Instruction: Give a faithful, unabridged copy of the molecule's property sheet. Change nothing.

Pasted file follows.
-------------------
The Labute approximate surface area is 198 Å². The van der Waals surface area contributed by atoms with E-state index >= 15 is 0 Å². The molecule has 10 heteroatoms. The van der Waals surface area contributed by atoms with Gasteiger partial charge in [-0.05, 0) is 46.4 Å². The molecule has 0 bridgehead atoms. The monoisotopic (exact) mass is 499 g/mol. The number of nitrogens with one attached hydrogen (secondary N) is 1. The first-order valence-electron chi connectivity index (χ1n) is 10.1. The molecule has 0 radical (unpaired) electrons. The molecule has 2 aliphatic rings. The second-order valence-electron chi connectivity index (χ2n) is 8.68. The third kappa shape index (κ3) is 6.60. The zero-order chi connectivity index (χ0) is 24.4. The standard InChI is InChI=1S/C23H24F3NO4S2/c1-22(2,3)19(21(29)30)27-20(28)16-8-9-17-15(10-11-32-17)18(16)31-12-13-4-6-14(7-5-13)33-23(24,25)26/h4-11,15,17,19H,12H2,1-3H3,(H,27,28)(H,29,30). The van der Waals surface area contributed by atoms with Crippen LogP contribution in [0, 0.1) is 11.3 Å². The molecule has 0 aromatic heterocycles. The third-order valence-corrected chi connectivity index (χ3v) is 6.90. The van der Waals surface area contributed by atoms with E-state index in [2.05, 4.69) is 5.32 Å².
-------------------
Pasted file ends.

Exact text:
The Labute approximate surface area is 198 Å². The van der Waals surface area contributed by atoms with E-state index >= 15 is 0 Å². The molecule has 10 heteroatoms. The van der Waals surface area contributed by atoms with Gasteiger partial charge in [-0.05, 0) is 46.4 Å². The molecule has 0 bridgehead atoms. The monoisotopic (exact) mass is 499 g/mol. The number of nitrogens with one attached hydrogen (secondary N) is 1. The first-order valence-electron chi connectivity index (χ1n) is 10.1. The molecule has 0 radical (unpaired) electrons. The molecule has 2 aliphatic rings. The second-order valence-electron chi connectivity index (χ2n) is 8.68. The third kappa shape index (κ3) is 6.60. The zero-order chi connectivity index (χ0) is 24.4. The standard InChI is InChI=1S/C23H24F3NO4S2/c1-22(2,3)19(21(29)30)27-20(28)16-8-9-17-15(10-11-32-17)18(16)31-12-13-4-6-14(7-5-13)33-23(24,25)26/h4-11,15,17,19H,12H2,1-3H3,(H,27,28)(H,29,30). The van der Waals surface area contributed by atoms with Crippen LogP contribution in [0, 0.1) is 11.3 Å². The molecule has 0 aromatic heterocycles. The third-order valence-corrected chi connectivity index (χ3v) is 6.90. The van der Waals surface area contributed by atoms with E-state index in [2.05, 4.69) is 5.32 Å².